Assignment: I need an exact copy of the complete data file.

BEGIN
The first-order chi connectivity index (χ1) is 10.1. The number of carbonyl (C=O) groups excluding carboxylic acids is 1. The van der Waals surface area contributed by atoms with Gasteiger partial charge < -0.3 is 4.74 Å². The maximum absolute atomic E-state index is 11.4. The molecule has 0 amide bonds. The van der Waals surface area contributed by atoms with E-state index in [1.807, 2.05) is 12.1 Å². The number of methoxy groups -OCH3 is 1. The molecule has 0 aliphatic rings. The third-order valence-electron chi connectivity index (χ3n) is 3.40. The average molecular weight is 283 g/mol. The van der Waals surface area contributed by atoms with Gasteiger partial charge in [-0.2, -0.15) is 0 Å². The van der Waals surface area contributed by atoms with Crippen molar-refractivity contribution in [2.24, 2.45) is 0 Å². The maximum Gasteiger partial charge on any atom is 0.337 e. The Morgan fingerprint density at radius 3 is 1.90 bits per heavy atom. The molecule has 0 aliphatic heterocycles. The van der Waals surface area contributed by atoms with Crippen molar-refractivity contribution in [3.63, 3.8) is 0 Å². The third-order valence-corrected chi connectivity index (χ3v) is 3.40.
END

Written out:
The first-order chi connectivity index (χ1) is 10.1. The number of carbonyl (C=O) groups excluding carboxylic acids is 1. The van der Waals surface area contributed by atoms with Gasteiger partial charge < -0.3 is 4.74 Å². The maximum absolute atomic E-state index is 11.4. The molecule has 0 amide bonds. The van der Waals surface area contributed by atoms with E-state index in [1.807, 2.05) is 12.1 Å². The number of methoxy groups -OCH3 is 1. The molecule has 0 aliphatic rings. The third-order valence-electron chi connectivity index (χ3n) is 3.40. The average molecular weight is 283 g/mol. The van der Waals surface area contributed by atoms with Gasteiger partial charge in [-0.2, -0.15) is 0 Å². The van der Waals surface area contributed by atoms with Crippen molar-refractivity contribution in [2.24, 2.45) is 0 Å². The maximum Gasteiger partial charge on any atom is 0.337 e. The Morgan fingerprint density at radius 3 is 1.90 bits per heavy atom. The molecule has 0 aliphatic heterocycles. The van der Waals surface area contributed by atoms with Crippen molar-refractivity contribution in [3.63, 3.8) is 0 Å². The third-order valence-corrected chi connectivity index (χ3v) is 3.40.